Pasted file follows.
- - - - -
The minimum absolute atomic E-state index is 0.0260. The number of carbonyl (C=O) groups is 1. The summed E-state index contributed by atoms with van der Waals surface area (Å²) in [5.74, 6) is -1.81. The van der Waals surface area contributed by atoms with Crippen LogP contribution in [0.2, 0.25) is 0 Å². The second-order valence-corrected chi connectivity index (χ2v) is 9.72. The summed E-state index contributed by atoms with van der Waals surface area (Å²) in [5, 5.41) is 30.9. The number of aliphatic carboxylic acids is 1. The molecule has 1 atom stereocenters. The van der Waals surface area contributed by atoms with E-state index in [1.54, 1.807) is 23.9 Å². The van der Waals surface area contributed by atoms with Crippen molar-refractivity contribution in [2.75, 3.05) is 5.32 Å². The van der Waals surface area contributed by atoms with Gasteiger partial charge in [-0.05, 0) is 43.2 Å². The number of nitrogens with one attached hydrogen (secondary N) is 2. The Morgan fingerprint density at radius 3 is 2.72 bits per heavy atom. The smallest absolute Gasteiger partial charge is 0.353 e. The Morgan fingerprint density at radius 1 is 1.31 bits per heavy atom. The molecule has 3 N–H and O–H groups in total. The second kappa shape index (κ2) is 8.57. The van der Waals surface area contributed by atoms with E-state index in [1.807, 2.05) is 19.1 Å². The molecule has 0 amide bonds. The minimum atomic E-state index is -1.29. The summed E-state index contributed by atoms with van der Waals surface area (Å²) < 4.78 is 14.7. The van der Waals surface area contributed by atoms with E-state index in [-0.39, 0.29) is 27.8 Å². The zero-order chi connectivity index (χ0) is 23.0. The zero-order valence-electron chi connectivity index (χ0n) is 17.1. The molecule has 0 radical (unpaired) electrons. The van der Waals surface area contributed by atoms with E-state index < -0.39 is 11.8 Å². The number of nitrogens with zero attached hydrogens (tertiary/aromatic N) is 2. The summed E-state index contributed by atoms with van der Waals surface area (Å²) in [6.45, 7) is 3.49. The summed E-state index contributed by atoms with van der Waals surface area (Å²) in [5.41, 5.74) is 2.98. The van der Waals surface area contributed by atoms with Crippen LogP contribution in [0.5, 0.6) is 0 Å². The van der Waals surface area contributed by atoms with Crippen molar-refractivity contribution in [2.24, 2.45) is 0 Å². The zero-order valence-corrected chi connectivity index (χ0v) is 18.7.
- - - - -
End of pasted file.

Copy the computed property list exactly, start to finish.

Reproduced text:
The minimum absolute atomic E-state index is 0.0260. The number of carbonyl (C=O) groups is 1. The summed E-state index contributed by atoms with van der Waals surface area (Å²) in [5.74, 6) is -1.81. The van der Waals surface area contributed by atoms with Crippen LogP contribution in [0.2, 0.25) is 0 Å². The second-order valence-corrected chi connectivity index (χ2v) is 9.72. The summed E-state index contributed by atoms with van der Waals surface area (Å²) in [5, 5.41) is 30.9. The number of aliphatic carboxylic acids is 1. The molecule has 1 atom stereocenters. The van der Waals surface area contributed by atoms with E-state index in [1.54, 1.807) is 23.9 Å². The van der Waals surface area contributed by atoms with Crippen molar-refractivity contribution in [2.75, 3.05) is 5.32 Å². The van der Waals surface area contributed by atoms with Gasteiger partial charge in [-0.05, 0) is 43.2 Å². The number of nitrogens with one attached hydrogen (secondary N) is 2. The Morgan fingerprint density at radius 3 is 2.72 bits per heavy atom. The smallest absolute Gasteiger partial charge is 0.353 e. The Morgan fingerprint density at radius 1 is 1.31 bits per heavy atom. The molecule has 3 N–H and O–H groups in total. The second kappa shape index (κ2) is 8.57. The van der Waals surface area contributed by atoms with E-state index in [1.807, 2.05) is 19.1 Å². The molecule has 0 amide bonds. The minimum atomic E-state index is -1.29. The summed E-state index contributed by atoms with van der Waals surface area (Å²) < 4.78 is 14.7. The van der Waals surface area contributed by atoms with E-state index in [-0.39, 0.29) is 27.8 Å². The zero-order chi connectivity index (χ0) is 23.0. The zero-order valence-electron chi connectivity index (χ0n) is 17.1. The molecule has 0 radical (unpaired) electrons. The van der Waals surface area contributed by atoms with E-state index < -0.39 is 11.8 Å². The number of nitrogens with zero attached hydrogens (tertiary/aromatic N) is 2. The summed E-state index contributed by atoms with van der Waals surface area (Å²) in [6.45, 7) is 3.49. The summed E-state index contributed by atoms with van der Waals surface area (Å²) in [5.41, 5.74) is 2.98. The van der Waals surface area contributed by atoms with Crippen LogP contribution in [0.5, 0.6) is 0 Å². The van der Waals surface area contributed by atoms with Crippen molar-refractivity contribution in [2.24, 2.45) is 0 Å². The zero-order valence-corrected chi connectivity index (χ0v) is 18.7.